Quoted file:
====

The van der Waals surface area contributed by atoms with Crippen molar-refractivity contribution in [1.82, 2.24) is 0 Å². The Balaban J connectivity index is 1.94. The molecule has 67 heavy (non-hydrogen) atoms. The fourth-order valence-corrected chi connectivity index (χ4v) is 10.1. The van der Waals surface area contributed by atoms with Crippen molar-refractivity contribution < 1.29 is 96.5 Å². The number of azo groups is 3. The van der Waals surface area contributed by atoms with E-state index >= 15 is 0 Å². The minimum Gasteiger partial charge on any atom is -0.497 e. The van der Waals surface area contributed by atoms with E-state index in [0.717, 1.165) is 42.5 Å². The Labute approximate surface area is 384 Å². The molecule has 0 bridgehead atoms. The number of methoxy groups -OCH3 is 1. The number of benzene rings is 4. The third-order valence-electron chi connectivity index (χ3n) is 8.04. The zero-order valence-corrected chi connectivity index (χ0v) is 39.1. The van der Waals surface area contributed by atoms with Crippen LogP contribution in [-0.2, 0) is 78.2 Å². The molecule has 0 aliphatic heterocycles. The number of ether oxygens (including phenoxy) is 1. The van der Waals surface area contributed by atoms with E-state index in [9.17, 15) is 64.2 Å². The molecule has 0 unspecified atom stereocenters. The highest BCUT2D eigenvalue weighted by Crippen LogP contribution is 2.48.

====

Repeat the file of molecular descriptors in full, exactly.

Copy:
The van der Waals surface area contributed by atoms with Crippen molar-refractivity contribution in [1.82, 2.24) is 0 Å². The Balaban J connectivity index is 1.94. The molecule has 67 heavy (non-hydrogen) atoms. The fourth-order valence-corrected chi connectivity index (χ4v) is 10.1. The van der Waals surface area contributed by atoms with Crippen molar-refractivity contribution < 1.29 is 96.5 Å². The number of azo groups is 3. The van der Waals surface area contributed by atoms with E-state index >= 15 is 0 Å². The minimum Gasteiger partial charge on any atom is -0.497 e. The van der Waals surface area contributed by atoms with E-state index in [0.717, 1.165) is 42.5 Å². The Labute approximate surface area is 384 Å². The molecule has 0 bridgehead atoms. The number of methoxy groups -OCH3 is 1. The number of benzene rings is 4. The third-order valence-electron chi connectivity index (χ3n) is 8.04. The zero-order valence-corrected chi connectivity index (χ0v) is 39.1. The van der Waals surface area contributed by atoms with Crippen LogP contribution in [-0.2, 0) is 78.2 Å². The molecule has 0 aliphatic heterocycles. The number of ether oxygens (including phenoxy) is 1. The van der Waals surface area contributed by atoms with E-state index in [9.17, 15) is 64.2 Å². The molecule has 0 unspecified atom stereocenters. The highest BCUT2D eigenvalue weighted by Crippen LogP contribution is 2.48.